There is no denying the impact of humankind on this planet is absolute. When the Philip Glass Ensemble comes to Hamer Hall and performs a magnetic live rendition of their stunning score for the cult doco masterpiece KOYAANISQATSI (pronounced KOI-AH-NIS-CUT-SEE), we become but putty as we question the impact of our collective human existence on the planet.
KOYAANISQATSI, from the Hopi tribal term meaning ‘chaotic life’, is a sensory documentary exploring the everlasting and apocalyptic impact of human technology on our planet. It’s an intense, pulsating juxtaposition of expansive visual collages and a hypnotic symphony of running synthesiser lines punctuated by breathy woodwind that almost literally liquefies your brain into soupy mush.
Think vivid, sweeping footage of vast natural landscapes, collages of buildings being demolished, and rapid time lapses of highway traffic. This is all woven together by dramatic, trance-like synthesiser melodies over chanting of Hopi prophecies. It’s the kind of film you walk away from thinking your previously entitled tirade over beer prices last weekend is now utterly unjustifiable, minuscule, and petty on the holistic scale of the planet.
The guy sitting next to me was from Peru and an avid Glass fan. He came for the ensemble, having no idea it was tied to a documentary screening. In contrast, I was there for the film. Having already seen it, the live score was the icing. So, two of us, from opposite sides of the globe, sitting in the same location, experiencing the same thing, but with polarising motivations. If that’s not real, I’m moving to Mars.
For me, the film portrays the human species as mindless, consumerist propagules enslaved by our own heavy metal machines. Time lapses of pedestrian traffic snaking through subway turnstiles contrasted with cyclical lines of hotdogs on factory conveyer belts are disturbingly convincing. We all ought to travel more anyway to gain perspective; watching KOYAANISQATSI is that electric jolt we need to remind ourselves the world is a vast, interconnected web and our actions as humans have consequences.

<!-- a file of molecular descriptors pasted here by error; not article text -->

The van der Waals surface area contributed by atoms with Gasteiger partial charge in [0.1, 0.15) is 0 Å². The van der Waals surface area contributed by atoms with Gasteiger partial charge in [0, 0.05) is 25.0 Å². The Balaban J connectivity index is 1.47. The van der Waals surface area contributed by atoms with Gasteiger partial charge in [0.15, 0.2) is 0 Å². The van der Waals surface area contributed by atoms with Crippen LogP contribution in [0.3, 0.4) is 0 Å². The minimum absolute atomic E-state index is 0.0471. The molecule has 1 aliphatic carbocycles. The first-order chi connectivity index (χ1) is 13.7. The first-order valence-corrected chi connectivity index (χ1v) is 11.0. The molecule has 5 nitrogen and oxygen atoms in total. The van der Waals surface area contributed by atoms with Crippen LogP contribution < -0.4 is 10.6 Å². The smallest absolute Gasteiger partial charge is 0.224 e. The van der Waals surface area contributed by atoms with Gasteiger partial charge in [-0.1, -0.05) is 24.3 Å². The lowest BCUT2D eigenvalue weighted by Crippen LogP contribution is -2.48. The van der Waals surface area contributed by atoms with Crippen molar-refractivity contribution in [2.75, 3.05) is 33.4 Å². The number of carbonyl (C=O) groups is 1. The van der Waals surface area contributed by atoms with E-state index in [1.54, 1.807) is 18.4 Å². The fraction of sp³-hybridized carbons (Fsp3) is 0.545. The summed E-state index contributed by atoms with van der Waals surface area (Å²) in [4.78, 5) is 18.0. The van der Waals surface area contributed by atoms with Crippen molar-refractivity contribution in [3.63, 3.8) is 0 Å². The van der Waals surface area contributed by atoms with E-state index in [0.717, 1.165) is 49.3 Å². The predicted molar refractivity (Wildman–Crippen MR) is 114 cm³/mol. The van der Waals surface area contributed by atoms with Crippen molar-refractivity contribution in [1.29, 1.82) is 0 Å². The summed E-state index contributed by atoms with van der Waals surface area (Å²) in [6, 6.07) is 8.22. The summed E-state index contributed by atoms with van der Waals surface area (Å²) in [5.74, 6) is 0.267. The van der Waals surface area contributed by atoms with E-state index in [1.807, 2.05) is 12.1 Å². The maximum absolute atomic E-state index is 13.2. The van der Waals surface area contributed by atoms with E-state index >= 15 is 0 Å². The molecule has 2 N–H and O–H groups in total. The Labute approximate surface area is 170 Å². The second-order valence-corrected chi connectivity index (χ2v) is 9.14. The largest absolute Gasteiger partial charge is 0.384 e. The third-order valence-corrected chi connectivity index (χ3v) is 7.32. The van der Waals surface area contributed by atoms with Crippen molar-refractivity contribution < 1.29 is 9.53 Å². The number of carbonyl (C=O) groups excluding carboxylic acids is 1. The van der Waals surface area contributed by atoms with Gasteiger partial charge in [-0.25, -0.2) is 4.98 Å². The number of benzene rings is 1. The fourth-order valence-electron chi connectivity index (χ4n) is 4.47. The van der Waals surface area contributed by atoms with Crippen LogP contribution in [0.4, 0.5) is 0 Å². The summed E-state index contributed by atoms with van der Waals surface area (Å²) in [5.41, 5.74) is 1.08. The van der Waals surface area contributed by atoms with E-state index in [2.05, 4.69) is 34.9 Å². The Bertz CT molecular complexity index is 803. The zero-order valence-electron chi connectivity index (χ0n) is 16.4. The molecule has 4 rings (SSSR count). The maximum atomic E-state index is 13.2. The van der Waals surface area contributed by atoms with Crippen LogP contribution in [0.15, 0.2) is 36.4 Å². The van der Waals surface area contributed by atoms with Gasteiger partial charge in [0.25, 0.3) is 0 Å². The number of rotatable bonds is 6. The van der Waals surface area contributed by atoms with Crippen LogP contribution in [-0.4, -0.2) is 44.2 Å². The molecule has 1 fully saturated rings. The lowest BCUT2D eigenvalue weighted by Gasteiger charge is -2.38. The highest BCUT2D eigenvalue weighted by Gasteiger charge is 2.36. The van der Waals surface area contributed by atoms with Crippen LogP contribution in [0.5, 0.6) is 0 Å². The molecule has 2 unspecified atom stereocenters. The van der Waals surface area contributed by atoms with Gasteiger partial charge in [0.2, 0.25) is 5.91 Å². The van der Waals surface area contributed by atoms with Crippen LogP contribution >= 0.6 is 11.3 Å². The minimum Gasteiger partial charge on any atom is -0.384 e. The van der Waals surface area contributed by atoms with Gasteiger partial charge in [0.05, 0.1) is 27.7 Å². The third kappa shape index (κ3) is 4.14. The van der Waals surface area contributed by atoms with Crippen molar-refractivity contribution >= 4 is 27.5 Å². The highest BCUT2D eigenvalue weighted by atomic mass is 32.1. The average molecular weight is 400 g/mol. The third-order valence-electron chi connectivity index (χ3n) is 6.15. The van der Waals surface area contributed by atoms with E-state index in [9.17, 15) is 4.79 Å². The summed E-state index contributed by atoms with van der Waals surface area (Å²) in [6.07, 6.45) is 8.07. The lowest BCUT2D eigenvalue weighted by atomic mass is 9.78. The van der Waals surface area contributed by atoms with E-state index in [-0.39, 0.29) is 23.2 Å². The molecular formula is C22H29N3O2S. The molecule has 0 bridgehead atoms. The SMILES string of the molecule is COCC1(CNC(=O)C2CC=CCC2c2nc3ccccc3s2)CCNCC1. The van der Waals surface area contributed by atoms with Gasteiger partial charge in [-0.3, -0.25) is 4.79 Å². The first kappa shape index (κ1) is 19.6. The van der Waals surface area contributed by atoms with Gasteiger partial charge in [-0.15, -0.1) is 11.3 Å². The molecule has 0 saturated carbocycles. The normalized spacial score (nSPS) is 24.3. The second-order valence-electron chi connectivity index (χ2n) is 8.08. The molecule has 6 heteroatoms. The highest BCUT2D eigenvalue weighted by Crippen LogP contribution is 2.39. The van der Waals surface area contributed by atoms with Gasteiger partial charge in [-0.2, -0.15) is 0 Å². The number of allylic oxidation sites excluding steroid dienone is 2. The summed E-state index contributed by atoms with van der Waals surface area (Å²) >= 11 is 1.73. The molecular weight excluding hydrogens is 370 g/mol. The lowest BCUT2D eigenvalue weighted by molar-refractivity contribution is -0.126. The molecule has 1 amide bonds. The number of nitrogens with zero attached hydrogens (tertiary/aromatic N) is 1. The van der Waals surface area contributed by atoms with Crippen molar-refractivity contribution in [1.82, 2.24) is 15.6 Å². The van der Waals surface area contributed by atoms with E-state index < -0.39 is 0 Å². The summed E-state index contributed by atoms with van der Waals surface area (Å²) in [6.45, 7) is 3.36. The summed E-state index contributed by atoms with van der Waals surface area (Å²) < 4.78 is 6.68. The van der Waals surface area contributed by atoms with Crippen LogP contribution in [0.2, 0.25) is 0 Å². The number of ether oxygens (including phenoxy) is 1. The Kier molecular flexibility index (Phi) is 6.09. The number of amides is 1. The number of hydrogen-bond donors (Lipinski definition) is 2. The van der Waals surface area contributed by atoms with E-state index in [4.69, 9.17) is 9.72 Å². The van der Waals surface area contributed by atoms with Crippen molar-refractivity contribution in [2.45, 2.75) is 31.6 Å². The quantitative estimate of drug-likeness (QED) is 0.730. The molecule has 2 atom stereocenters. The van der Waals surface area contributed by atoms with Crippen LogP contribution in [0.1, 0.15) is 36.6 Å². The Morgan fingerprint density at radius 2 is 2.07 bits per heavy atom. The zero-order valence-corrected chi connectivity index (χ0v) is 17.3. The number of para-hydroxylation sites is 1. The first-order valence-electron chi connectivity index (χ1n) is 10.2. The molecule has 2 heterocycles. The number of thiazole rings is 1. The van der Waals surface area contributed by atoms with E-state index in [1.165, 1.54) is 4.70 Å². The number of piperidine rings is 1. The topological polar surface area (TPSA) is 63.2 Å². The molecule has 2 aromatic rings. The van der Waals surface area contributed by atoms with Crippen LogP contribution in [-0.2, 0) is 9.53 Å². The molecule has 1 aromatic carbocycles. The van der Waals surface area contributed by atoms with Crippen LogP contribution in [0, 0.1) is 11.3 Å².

Alright, without getting too real, it’s a dazzling piece of cinematography that should be on everyone’s must-see list. Experiencing it live with the Philip Glass Ensemble, conducted by Michael Riesman, builds this sonic vacuum that transports you into lucid awareness of nature, culture, and human existence. The documentary closes with close-up footage of a gnarled polygon of burning metal from the Atlas-Centaur rocket explosion tumbling through the air, followed by an epilogue of a Hopi prophecy: ‘If we dig precious things from the land, we will invite disaster … A container of ashes might one day be thrown from the sky, which could burn the land and boil the oceans’. Chills. As the house lights draw us back into reality, I turn to Peru: ‘So, whatcha think?’ With a vacant look of pure bewilderment, he manages to utter one word: ‘Amazing’.
– Matt M.
Matt is a mad scientist by day and beer connoisseur by night. When he’s not devouring a new set of craft beers you will find him in a dankly lit room plotting his approach at the next alcohol-related festival.
The Arts Centre Melbourne always have exciting and diverse events coming up, visit their what’s on page for more info on upcoming productions.